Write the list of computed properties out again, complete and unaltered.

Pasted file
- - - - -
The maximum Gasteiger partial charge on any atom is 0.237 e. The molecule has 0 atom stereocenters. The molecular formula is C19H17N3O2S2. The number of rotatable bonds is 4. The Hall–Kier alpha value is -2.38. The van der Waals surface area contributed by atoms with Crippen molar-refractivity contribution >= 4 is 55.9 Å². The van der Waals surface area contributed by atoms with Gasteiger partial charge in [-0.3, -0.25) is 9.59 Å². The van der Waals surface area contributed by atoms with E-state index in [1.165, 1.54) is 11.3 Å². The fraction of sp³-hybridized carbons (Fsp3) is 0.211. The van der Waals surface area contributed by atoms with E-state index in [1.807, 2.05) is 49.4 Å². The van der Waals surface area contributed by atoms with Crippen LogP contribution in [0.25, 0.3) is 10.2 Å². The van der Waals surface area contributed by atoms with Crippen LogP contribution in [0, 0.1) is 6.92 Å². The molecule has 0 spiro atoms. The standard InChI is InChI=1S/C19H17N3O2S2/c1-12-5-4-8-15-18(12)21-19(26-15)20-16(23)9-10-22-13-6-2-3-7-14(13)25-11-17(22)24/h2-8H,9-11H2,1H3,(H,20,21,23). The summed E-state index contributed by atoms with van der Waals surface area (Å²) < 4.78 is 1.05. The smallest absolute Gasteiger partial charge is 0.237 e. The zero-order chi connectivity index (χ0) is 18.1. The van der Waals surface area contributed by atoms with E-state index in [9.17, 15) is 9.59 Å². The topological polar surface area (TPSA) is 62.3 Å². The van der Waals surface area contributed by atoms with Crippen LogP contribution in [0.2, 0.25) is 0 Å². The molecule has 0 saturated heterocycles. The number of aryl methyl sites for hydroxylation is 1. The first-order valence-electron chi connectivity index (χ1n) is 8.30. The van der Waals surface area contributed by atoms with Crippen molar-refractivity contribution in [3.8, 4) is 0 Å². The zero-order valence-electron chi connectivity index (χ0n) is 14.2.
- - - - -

The maximum Gasteiger partial charge on any atom is 0.237 e. The molecule has 0 atom stereocenters. The molecular formula is C19H17N3O2S2. The number of rotatable bonds is 4. The Hall–Kier alpha value is -2.38. The van der Waals surface area contributed by atoms with Crippen molar-refractivity contribution >= 4 is 55.9 Å². The van der Waals surface area contributed by atoms with Gasteiger partial charge in [-0.3, -0.25) is 9.59 Å². The van der Waals surface area contributed by atoms with E-state index in [1.165, 1.54) is 11.3 Å². The fraction of sp³-hybridized carbons (Fsp3) is 0.211. The van der Waals surface area contributed by atoms with E-state index in [1.807, 2.05) is 49.4 Å². The van der Waals surface area contributed by atoms with Crippen LogP contribution in [0.25, 0.3) is 10.2 Å². The van der Waals surface area contributed by atoms with Crippen LogP contribution in [0, 0.1) is 6.92 Å². The molecule has 0 spiro atoms. The standard InChI is InChI=1S/C19H17N3O2S2/c1-12-5-4-8-15-18(12)21-19(26-15)20-16(23)9-10-22-13-6-2-3-7-14(13)25-11-17(22)24/h2-8H,9-11H2,1H3,(H,20,21,23). The summed E-state index contributed by atoms with van der Waals surface area (Å²) < 4.78 is 1.05. The smallest absolute Gasteiger partial charge is 0.237 e. The zero-order chi connectivity index (χ0) is 18.1. The van der Waals surface area contributed by atoms with E-state index in [9.17, 15) is 9.59 Å². The topological polar surface area (TPSA) is 62.3 Å². The van der Waals surface area contributed by atoms with Crippen LogP contribution in [0.2, 0.25) is 0 Å². The molecule has 0 saturated heterocycles. The number of aryl methyl sites for hydroxylation is 1. The first-order valence-electron chi connectivity index (χ1n) is 8.30. The van der Waals surface area contributed by atoms with Crippen molar-refractivity contribution in [3.8, 4) is 0 Å². The zero-order valence-electron chi connectivity index (χ0n) is 14.2.